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Beware of Science as Political Veneer

“Scientization of politics,” not just politicization of science, weakens scientific integrity.
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Government officials often are criticized for “politicizing science” by interfering with scientists’ work in order to advance a political cause.

The use and abuse of science has been a recurring theme at Miller-McCune, with examinations of the science policies of both the last Bush and current Obama administrations put under the microscope. And earlier this year, Loyola Law School’s Robert Benson castigated the GOP for what he termed its “anti-science mania.”

But David Goldston also warns against “scientization of politics” — portraying all government decisions as science-based when, in fact, most aren’t.

Goldston, government affairs director of the Natural Resources Defense Council and former U.S. House Science Committee chief of staff, made the remark last week in Washington during a panel discussion on scientific integrity at the American Association for the Advancement of Science’s annual conference on science and technology policy. Other panelists agreed.

“Some [government] decisions are based on the best available science,” said Francesca Grifo, director of the Union of Concerned Scientists’ Scientific Integrity Program. “A lot of decisions end up being based on whatever values the politicians were elected to uphold.”

That’s OK, she said, as long as the politicians don’t pretend those decisions were science-based.

President George W. Bush’s restriction — and President Barack Obama’s expansion — of federal funding for stem cell research were not science-based decisions, even though they involved science, panelists said. The decisions were based on the different values that Bush and Obama took to the White House.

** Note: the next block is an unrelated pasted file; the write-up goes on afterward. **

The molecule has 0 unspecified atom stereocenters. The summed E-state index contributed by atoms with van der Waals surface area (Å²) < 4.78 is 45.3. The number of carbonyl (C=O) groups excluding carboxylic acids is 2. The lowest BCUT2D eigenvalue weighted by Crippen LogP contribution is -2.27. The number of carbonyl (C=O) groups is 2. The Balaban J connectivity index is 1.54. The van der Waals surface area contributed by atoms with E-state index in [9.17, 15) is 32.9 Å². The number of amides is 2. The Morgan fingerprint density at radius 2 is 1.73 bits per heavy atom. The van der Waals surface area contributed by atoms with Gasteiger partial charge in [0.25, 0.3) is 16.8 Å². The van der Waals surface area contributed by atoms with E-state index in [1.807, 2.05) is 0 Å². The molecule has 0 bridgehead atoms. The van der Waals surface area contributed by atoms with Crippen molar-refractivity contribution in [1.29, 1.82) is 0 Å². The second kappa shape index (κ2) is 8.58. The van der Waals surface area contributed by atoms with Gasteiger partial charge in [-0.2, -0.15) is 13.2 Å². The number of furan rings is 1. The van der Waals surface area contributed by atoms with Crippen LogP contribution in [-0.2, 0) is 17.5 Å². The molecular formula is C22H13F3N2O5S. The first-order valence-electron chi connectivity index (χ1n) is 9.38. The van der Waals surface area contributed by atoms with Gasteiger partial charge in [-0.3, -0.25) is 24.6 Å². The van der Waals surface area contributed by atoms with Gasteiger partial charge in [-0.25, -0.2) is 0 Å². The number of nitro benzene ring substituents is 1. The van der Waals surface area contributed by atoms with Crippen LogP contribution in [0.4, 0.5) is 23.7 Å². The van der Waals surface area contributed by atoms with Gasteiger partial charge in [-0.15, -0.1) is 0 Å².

“The values decision is part of almost every decision being made,” said George Gray, director of George Washington University’s Center for Risk Science and Public Health and a former executive at the Environmental Protection Agency.

Protecting scientific integrity requires vigilance across several fronts, the panelists said.

First, scientists need to follow scientific principles without interference from government, business or other entities, Goldston said. That includes communicating scientific findings to the public.

Despite widespread concerns about political meddling, Grifo said her organization’s investigations found that improper corporate interference is the bigger problem.

Those who use scientists’ work need to be aware of the scientists’ biases and conflicts of interest, the panelists agreed. “Do they start with assumptions that lead them to ask only certain questions or to filter results in a certain way?” Goldston asked.

It’s important to distinguish bias from conflict of interest, Grifo said. A biased member of a scientific panel can be balanced by another scientist with different views, she said. But scientists should “strive to eliminate” interest conflicts.

Scientists and decision-makers who use scientists’ work need to be clear about what is scientific, how certain the science is and what isn’t science at all, the panelists said. Scientists should make clear “what is known, what is thought and what is unknown,” Grifo said.

“Get away from the notion that there is only one right answer,” Gray advised. For example, when presented with the same scientific data, the Food and Drug Administration may minimize the significance to humans of substances that cause liver tumors in mice, while the EPA might take them “very seriously.”

The current state of the science can prove neither right or wrong, he said. They are just “two government agencies making different decisions based on the same information.”

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